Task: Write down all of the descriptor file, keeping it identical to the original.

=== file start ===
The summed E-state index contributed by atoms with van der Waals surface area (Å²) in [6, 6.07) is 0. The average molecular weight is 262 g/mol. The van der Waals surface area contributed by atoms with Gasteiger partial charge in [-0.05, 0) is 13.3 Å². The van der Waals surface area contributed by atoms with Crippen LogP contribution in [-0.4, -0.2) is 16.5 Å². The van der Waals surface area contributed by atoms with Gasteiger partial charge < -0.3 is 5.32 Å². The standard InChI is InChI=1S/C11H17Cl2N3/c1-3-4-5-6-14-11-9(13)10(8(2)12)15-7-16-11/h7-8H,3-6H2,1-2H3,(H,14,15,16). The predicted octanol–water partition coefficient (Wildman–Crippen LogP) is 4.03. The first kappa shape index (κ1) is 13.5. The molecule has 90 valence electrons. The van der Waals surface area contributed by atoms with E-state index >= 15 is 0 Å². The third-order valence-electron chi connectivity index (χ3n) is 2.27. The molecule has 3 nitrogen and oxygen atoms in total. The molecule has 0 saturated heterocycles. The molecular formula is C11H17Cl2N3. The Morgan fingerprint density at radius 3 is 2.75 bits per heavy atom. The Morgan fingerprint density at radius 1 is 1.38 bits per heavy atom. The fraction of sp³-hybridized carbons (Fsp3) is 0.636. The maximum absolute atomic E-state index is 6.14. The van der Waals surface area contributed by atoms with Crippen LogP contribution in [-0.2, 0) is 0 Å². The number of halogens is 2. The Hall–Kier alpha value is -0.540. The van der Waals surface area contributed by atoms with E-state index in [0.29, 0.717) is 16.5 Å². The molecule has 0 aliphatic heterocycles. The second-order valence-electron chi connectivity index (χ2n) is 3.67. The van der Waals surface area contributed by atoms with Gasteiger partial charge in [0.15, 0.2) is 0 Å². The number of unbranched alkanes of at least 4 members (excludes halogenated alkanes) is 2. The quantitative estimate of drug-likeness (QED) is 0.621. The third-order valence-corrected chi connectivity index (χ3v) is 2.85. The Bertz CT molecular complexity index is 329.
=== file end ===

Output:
The summed E-state index contributed by atoms with van der Waals surface area (Å²) in [6, 6.07) is 0. The average molecular weight is 262 g/mol. The van der Waals surface area contributed by atoms with Gasteiger partial charge in [-0.05, 0) is 13.3 Å². The van der Waals surface area contributed by atoms with Crippen LogP contribution in [-0.4, -0.2) is 16.5 Å². The van der Waals surface area contributed by atoms with Gasteiger partial charge < -0.3 is 5.32 Å². The standard InChI is InChI=1S/C11H17Cl2N3/c1-3-4-5-6-14-11-9(13)10(8(2)12)15-7-16-11/h7-8H,3-6H2,1-2H3,(H,14,15,16). The predicted octanol–water partition coefficient (Wildman–Crippen LogP) is 4.03. The first kappa shape index (κ1) is 13.5. The molecule has 90 valence electrons. The van der Waals surface area contributed by atoms with E-state index >= 15 is 0 Å². The third-order valence-electron chi connectivity index (χ3n) is 2.27. The molecule has 3 nitrogen and oxygen atoms in total. The molecule has 0 saturated heterocycles. The molecular formula is C11H17Cl2N3. The Morgan fingerprint density at radius 3 is 2.75 bits per heavy atom. The Morgan fingerprint density at radius 1 is 1.38 bits per heavy atom. The fraction of sp³-hybridized carbons (Fsp3) is 0.636. The maximum absolute atomic E-state index is 6.14. The van der Waals surface area contributed by atoms with Crippen LogP contribution in [-0.2, 0) is 0 Å². The number of halogens is 2. The Hall–Kier alpha value is -0.540. The van der Waals surface area contributed by atoms with E-state index in [0.29, 0.717) is 16.5 Å². The molecule has 0 aliphatic heterocycles. The second-order valence-electron chi connectivity index (χ2n) is 3.67. The van der Waals surface area contributed by atoms with Gasteiger partial charge in [0.15, 0.2) is 0 Å². The number of unbranched alkanes of at least 4 members (excludes halogenated alkanes) is 2. The quantitative estimate of drug-likeness (QED) is 0.621. The third-order valence-corrected chi connectivity index (χ3v) is 2.85. The Bertz CT molecular complexity index is 329.